As kids crowded around to brush her soft, white coat, Fancy was in horse heaven with all the attention. "They're lovin' on her," said Wendy Krook, who, along with her husband, Russ, founded Seeds of Hope Youth Ranch in the French River area of Du...
As kids crowded around to brush her soft, white coat, Fancy was in horse heaven with all the attention.
"They're lovin' on her," said Wendy Krook, who, along with her husband, Russ, founded Seeds of Hope Youth Ranch in the French River area of Duluth Township.
Fancy, a purebred Arabian, is one of 10 horses the Krooks have taken in. Some were in extremely poor health and were underweight, anemic or full of parasites, while others -- like Fancy -- just needed a home and attention.
The Krooks want their ranch to be a place where youths in need will be able to work with horses in need. In that way, both will benefit. Wendy Krook believes operating the ranch is her God-given purpose in life.
"It's God's ranch -- not Russ and Wendy's ranch," she said. "We are his hands. I feel honored he asked me to do this."
The ranch's name, Seeds of Hope, came from an image Wendy had when she was praying -- of God holding a dandelion and blowing its seeds in the air.
The couple has big dreams for the ranch. They bought the nearly 40-acre parcel northeast of Duluth in 2004 and have spent the past couple of years turning it into a ranch and starting the nonprofit. They don't plan to charge fees to the youths.
The biggest need is an indoor arena so the horses can train year-round. Russ Krook said he puts about a third of his income from being a machinist into the ranch and eventually would like to see it become self-sustaining through grants and donations.
Next week, there will be an open house and a fundraiser. The woman who inspired the Krooks to start their ranch, Kim Meeder, will be in town and will make several appearances.
Meeder and her husband, Troy, operate Crystal Peaks Youth Ranch in Bend, Ore. As a child, Meeder found comfort with horses after the murder-suicide of her parents. As an adult, she helps rescue neglected horses and works with children in need at Crystal Peaks. The Krooks heard about her ranch by listening to a radio interview with her. Wendy Krook later attended a workshop at Crystal Peaks to learn how to start a similar ranch.
The Krooks haven't done much work yet with youths in need, but have started making contact with area social service agencies to let them know about the ranch. Until they get referrals, the couple has been reaching out to children and teens they know through friends and their church, Vineyard Christian Fellowship in Duluth.
On Monday, several kids came to the ranch to help out. The kids who work at the ranch help with chores -- such as grooming the horses and cleaning up after them -- and train the horses through a series of games. Adult volunteers skilled in training horses also help.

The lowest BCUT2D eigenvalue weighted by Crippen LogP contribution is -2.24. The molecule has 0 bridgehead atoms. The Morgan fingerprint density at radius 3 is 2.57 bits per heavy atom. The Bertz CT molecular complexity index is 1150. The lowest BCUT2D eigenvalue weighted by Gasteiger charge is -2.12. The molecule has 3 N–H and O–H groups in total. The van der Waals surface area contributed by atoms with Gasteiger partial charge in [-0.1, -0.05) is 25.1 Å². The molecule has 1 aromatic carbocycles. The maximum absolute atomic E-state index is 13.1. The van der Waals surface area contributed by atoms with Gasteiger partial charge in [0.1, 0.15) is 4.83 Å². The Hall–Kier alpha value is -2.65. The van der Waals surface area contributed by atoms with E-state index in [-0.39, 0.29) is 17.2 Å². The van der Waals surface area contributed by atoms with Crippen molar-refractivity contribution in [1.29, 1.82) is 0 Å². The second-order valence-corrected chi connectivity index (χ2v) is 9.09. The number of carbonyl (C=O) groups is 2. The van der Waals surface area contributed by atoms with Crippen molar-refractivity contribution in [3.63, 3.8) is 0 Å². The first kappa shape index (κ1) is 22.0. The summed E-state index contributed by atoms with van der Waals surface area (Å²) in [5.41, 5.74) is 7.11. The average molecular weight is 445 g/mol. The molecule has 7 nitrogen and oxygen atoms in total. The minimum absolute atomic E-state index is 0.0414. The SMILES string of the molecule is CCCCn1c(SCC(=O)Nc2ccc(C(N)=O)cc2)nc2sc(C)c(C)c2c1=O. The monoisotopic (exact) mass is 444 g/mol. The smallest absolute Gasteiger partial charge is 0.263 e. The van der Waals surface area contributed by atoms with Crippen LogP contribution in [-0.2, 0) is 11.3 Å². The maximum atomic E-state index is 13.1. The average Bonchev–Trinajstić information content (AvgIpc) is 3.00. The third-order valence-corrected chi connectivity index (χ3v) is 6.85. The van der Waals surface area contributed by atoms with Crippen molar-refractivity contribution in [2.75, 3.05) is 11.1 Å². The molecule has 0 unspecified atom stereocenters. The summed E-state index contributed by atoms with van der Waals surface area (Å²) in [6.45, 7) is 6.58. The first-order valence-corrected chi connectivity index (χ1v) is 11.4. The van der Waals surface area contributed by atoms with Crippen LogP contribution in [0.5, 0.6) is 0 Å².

Wendy Krook called Megan Matheson a "prayer warrior" for the horses. In a quiet voice, the 10-year-old Duluth girl said she prays to God "to let them heal." Fancy is her favorite, and Krook said the horse "listens to Megan really well."
The youths learn confidence while working with the horses, Krook said.
"You respect the horses and they respect you," she said.
Jeremy Ahlfield, 15, of Duluth, started helping out last summer. He said he has come to have a greater respect for the horses.
Jeremy is a home-schooled student, and his mother, Janice Ahlfield, said she's always looking for hands-on educational experiences for him. By helping on the ranch he has learned to be a leader and part of a community, she said, and it gives him a sense that he's important and valuable. "At this age, you're trying to find your place," she said.
Janice Ahlfield is excited about the Krooks' vision for the ranch and how they want to help the community. "It's little now, but has big potential," she said.
Jenna Lutzka, 17, of Duluth, had never worked with horses before she started helping out at the ranch a couple of years ago. Before she can ride the horses she has to do chores, such as clear brush or put wood chips in the horse barn. Lutzka doesn't like doing chores, but said she's learned that you can't get them done any faster if you complain. If you want to be with the horses, you have to pay the price -- and the price is doing chores, she said.
Lutzka is learning to train the horses and has found that you have to be gentle with horses that have been neglected or injured. Working with the horses has taught her patience -- something shedidn't have before, she said.
"You can't rush training. You've got to be patient," Lutzka said. "And you can't get angry. It just doesn't work."
Grace Nesgoda, 14, of Duluth, has loved horses since she was 3. She said she thinks they are amazing and sweet.
"It's a great experience to be out here and help take care of the horses," she said.
Nesgoda has learned how to saddle a horse and ride, take care of equipment, care for the horses' feet and play training games. She likes to help the Krooks and said the ranch is a special place.
"People feel God's presence here," Nesgoda said.
LINDA HANSON covers family issues and religion. She can be reached weekdays at (218) 723-5335 or by e-mail at firstname.lastname@example.org .